Addendum: When people find out I’m conservative or identify me as such the liberals are often confused and want clarification. First, political quizzes often show me to be a moderately conservative libertarian (if that makes sense). But even if I was a Left-liberal if you are vocal about things which are considered third-rails on the Left it doesn’t matter what the preponderance of views turns out to be. A few deadly sins count more than one thousand mitzvahs. At the end of the day, a pragmatist picks the side which won’t persecute him. I am no longer surprised when a publically very orthodox liberal scientist confides me in thoughts that would get them scourged by their own tribe. It’s my tribe, right or wrong, for most people, and heretics get it the worst. But the disjunction between private and public views really just reinforces that there’s not really as much to preserve as we think, and we’re already extremely far down the path to cultural cognition overwhelming individual reason.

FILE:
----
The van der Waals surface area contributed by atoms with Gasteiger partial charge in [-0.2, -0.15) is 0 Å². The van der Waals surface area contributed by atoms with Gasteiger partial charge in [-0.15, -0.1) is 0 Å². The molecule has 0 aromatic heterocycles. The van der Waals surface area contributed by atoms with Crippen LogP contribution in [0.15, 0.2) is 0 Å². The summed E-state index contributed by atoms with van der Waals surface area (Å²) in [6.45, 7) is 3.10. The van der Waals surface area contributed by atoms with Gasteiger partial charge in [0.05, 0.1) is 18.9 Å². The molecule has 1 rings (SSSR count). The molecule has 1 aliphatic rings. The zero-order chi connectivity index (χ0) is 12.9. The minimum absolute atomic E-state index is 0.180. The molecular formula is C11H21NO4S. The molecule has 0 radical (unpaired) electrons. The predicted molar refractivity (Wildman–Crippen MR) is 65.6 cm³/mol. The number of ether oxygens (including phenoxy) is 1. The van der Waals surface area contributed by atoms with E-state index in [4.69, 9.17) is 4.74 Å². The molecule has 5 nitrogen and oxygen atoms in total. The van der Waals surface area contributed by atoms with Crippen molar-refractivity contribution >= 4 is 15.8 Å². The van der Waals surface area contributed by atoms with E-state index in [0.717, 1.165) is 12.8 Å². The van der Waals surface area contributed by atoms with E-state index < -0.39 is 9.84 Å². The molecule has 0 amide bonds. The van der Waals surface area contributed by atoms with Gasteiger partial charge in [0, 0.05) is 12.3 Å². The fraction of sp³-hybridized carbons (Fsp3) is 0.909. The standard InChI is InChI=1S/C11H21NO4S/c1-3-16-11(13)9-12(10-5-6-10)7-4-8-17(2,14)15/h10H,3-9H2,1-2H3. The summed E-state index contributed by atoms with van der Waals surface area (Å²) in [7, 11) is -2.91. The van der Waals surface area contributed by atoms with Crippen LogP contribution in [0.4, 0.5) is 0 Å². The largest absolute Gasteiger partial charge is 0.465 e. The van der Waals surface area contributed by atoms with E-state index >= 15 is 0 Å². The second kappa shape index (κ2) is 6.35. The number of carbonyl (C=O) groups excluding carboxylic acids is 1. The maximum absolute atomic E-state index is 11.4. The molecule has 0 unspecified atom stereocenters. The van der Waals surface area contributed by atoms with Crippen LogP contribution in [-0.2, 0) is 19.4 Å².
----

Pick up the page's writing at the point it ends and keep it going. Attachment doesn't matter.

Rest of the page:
* Several journalists privately DMed to say they thought it was unfair, but of course they can’t break ranks with their peers and say that in public (with very rare exceptions). It’s a guild, and you don’t cross powerful people in the guild who want to shape reality as they see it. I really respect Foucault a lot more than I used to after seeing how journalism works operationally.

** Just because someone is an intolerant screamer on politics doesn’t mean they don’t have a lot of interesting things to say, so I keep following usually. Until the last day of this republic, we’ll have plenty to exchange of value. Even if someone believes you are going to hell they often can treat you decently on the non-abstract level.